R for strong bloody violence throughout, language, some sexual content and nudity, 105 minutes
Lots of fun and gore in Rodriguez's campy "Machete"
If you're looking for loads of humorous violence and gore, then Robert Rodriguez's "Machete" is the perfect vehicle for you. Done in Tarantino-esque exploitative style, "Machete" is a spin-off of sorts from the 2007 Tarantino-Rodriguez double bill "Grindhouse" that featured a "Machete" fake movie trailer. Admittedly, the excessively violent "Machete" isn't a film for everyone, but then with a film named Machete, what else would you expect. Don't take it too seriously, and you'll have a grand time.
The story revolves around Machete (Danny Trejo), a former "Mexican Federale" turned renegade. After a shakedown with a druglord (Steven Seagal), Machete roams Texas as a day worker. Michael Booth (Jeff Fahey), a slimy local businessman, offers $150,000 to kill. Machete accepts the murder contract. But Machete is double-crossed so the Senator can get votes, and now Machete is on the run again
Agent Sartana (Jessica Alba), a persistent U.S. Immigration and Customs Enforcement agent, is sent by her superior, Lt. Von Jackson (Don Johnson), to go find and capture the injured Machete. Machete, with the help of Shé (Michelle Rodriguez) recruits an unconventional priest(Cheech Marin) to help him gather some of the immigrants to turn the tables and hunt down those who have wronged him.
"Machete" is one of low-brow films that's pure predictable trash, but enjoyable, fun trash that will keep you interested until the end. The cast and the violence make for a colorful, memorable film that seems like a male, Mexican version of Tarantino's "Kill Bill."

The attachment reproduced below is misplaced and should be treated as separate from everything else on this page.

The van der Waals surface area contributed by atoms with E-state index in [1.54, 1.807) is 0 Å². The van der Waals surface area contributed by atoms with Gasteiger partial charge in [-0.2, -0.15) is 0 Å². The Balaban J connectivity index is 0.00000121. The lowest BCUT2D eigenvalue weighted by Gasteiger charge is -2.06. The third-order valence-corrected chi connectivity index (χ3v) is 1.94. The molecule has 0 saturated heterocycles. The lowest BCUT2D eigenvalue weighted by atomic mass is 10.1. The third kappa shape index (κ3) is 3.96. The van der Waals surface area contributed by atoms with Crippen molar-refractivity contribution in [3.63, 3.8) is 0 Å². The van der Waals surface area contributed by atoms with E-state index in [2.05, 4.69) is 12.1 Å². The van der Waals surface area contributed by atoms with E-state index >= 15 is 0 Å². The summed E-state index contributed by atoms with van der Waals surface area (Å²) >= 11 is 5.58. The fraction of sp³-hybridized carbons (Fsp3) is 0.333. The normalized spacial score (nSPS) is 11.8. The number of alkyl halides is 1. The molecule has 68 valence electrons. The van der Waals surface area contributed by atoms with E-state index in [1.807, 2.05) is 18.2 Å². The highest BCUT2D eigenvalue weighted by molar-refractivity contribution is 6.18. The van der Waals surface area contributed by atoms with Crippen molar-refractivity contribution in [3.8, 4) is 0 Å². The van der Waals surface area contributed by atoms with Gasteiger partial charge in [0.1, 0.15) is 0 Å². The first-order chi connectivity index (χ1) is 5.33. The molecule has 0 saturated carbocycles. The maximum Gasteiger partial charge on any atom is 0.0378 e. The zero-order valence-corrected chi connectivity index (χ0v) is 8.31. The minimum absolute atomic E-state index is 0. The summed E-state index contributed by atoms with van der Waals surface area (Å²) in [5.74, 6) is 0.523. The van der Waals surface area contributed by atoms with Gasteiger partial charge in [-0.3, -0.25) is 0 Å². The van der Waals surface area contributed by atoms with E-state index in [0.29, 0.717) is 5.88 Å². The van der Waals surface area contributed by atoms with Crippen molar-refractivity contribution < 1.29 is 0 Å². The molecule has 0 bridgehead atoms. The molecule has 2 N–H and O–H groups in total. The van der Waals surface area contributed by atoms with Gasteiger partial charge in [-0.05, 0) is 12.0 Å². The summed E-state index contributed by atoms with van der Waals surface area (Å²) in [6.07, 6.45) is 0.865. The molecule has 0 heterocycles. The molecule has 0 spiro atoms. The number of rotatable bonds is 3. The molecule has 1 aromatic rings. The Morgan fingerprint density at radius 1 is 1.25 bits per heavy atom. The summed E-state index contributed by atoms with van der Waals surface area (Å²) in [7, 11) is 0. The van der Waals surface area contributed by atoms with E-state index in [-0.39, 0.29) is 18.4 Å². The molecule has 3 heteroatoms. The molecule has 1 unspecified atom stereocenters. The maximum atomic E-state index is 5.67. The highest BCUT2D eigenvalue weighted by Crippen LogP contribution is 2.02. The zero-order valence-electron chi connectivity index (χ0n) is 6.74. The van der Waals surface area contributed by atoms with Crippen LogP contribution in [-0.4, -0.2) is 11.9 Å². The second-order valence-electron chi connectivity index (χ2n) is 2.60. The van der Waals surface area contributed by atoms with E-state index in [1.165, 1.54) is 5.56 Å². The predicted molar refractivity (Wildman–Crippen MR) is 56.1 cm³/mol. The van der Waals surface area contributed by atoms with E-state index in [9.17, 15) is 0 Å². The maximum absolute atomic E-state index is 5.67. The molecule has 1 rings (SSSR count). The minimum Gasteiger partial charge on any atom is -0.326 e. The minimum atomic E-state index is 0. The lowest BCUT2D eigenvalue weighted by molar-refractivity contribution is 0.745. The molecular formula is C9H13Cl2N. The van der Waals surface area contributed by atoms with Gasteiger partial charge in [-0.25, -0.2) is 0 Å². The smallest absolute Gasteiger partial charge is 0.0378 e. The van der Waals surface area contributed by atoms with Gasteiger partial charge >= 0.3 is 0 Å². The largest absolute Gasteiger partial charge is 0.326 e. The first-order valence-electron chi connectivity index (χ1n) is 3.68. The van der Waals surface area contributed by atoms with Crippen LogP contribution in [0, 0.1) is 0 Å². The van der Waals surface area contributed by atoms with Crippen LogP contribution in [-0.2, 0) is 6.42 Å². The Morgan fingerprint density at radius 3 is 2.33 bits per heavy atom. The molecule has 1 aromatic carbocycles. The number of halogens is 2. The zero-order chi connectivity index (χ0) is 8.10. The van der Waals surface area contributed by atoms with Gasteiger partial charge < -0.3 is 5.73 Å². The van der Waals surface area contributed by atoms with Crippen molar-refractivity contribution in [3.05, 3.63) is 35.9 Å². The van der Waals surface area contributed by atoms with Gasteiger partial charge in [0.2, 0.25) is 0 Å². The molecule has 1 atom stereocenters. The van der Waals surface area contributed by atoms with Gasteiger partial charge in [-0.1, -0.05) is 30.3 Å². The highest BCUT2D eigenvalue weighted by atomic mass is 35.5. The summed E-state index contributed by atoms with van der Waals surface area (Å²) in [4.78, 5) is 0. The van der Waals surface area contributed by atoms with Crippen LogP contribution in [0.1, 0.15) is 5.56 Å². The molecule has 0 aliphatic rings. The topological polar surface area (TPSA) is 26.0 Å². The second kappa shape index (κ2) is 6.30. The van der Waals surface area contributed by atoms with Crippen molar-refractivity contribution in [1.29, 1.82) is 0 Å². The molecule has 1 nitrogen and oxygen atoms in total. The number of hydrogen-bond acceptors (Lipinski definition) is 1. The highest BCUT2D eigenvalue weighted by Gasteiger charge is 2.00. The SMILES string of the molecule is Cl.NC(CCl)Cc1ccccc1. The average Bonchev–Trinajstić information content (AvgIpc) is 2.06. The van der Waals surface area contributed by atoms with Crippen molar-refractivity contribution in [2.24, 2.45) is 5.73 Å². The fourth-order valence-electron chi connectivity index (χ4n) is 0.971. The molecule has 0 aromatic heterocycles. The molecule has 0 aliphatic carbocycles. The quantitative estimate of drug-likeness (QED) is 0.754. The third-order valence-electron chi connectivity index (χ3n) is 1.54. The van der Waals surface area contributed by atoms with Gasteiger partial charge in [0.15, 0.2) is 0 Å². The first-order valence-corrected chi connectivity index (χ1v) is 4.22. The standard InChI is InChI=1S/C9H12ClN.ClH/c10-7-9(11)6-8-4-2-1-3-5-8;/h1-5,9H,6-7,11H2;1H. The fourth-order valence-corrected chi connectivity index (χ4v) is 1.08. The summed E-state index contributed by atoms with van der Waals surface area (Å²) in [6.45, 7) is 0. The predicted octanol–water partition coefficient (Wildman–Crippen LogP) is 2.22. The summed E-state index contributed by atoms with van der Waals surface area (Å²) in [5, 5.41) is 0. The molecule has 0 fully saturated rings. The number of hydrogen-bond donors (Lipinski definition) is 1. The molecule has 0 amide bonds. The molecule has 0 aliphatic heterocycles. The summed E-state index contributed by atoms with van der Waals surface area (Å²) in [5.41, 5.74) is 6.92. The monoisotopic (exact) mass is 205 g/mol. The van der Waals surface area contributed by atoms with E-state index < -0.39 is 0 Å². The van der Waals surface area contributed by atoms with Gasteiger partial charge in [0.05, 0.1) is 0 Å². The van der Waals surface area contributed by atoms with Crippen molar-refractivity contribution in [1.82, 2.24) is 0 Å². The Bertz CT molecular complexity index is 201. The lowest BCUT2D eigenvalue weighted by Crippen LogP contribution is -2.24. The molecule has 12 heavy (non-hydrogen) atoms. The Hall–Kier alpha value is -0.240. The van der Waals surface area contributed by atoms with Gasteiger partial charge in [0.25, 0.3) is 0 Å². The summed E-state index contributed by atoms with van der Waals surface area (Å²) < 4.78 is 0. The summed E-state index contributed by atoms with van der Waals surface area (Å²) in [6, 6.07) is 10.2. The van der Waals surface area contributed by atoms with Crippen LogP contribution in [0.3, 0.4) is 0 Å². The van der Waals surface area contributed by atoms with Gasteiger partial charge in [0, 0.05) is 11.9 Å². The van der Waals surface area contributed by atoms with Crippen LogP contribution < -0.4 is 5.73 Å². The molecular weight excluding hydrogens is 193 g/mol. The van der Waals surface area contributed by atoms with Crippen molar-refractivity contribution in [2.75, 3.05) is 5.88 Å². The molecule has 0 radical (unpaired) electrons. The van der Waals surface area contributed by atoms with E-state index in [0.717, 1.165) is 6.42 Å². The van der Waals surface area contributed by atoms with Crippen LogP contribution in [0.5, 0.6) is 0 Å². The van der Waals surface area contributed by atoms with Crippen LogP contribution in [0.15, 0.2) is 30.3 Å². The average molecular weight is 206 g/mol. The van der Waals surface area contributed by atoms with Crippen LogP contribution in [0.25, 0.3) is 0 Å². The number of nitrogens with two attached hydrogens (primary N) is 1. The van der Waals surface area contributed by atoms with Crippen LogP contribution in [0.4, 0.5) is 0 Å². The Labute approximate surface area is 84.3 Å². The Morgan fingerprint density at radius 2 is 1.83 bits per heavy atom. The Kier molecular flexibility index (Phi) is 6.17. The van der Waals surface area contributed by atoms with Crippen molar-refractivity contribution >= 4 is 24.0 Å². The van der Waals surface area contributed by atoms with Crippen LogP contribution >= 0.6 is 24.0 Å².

Only Rodriguez could assemble a cast that includes Oscar-winner DeNiro, former TV star Johnson (who for some reason is being "introduced" here as if it was his first film), washed-up action star Seagal, airhead Alba and resident whore Lohan. But the film is grounded by ex-con-turned-movie-star and familiar face Trejo (seen briefly in the recent Rodriguez-produced "Predators" remake), an unconventional character actor with a rough, hard look that fits the Machete role perfectly.
Even more fun about the entertaining "Machete" is the over-the-top violence and gore that fills the film, with some comic book-style (loads of blood and body parts) fight scenes that will make you first about eating those licorice sticks. The story is pure pulp and done in such a broad style you wonder if Rodriguez (who co-wrote the script along with just about everything else) has any other style but this. It grows a little tiresome after awhile and you have a sense of what will happen in the end.
"Machete" sequels will likely follow if this is a hit and it likely will find some resonance outside the comic-con audience this is geared for. This is a good, if not, forgettable, way to end the summer and pure escapist entertainment.